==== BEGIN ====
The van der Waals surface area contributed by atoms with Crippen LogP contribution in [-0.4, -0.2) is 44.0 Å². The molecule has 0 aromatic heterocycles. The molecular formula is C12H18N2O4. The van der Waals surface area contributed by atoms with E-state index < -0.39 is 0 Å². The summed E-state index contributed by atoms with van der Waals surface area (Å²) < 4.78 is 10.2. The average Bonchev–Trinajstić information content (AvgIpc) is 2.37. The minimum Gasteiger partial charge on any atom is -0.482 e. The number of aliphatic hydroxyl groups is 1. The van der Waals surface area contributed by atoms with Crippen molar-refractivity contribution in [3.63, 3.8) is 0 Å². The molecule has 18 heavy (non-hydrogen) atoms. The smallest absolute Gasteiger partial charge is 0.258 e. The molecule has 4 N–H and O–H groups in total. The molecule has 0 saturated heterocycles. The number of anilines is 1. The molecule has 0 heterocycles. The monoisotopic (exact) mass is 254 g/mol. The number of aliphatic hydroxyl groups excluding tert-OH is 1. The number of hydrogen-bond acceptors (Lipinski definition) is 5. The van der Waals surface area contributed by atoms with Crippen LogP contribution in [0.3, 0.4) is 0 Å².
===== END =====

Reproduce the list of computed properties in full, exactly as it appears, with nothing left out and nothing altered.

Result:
The van der Waals surface area contributed by atoms with Crippen LogP contribution in [-0.4, -0.2) is 44.0 Å². The molecule has 0 aromatic heterocycles. The molecular formula is C12H18N2O4. The van der Waals surface area contributed by atoms with E-state index < -0.39 is 0 Å². The summed E-state index contributed by atoms with van der Waals surface area (Å²) < 4.78 is 10.2. The average Bonchev–Trinajstić information content (AvgIpc) is 2.37. The minimum Gasteiger partial charge on any atom is -0.482 e. The number of aliphatic hydroxyl groups is 1. The van der Waals surface area contributed by atoms with Crippen molar-refractivity contribution in [3.63, 3.8) is 0 Å². The molecule has 18 heavy (non-hydrogen) atoms. The smallest absolute Gasteiger partial charge is 0.258 e. The molecule has 4 N–H and O–H groups in total. The molecule has 0 saturated heterocycles. The number of anilines is 1. The molecule has 0 heterocycles. The monoisotopic (exact) mass is 254 g/mol. The number of aliphatic hydroxyl groups excluding tert-OH is 1. The number of hydrogen-bond acceptors (Lipinski definition) is 5. The van der Waals surface area contributed by atoms with Crippen LogP contribution in [0.3, 0.4) is 0 Å².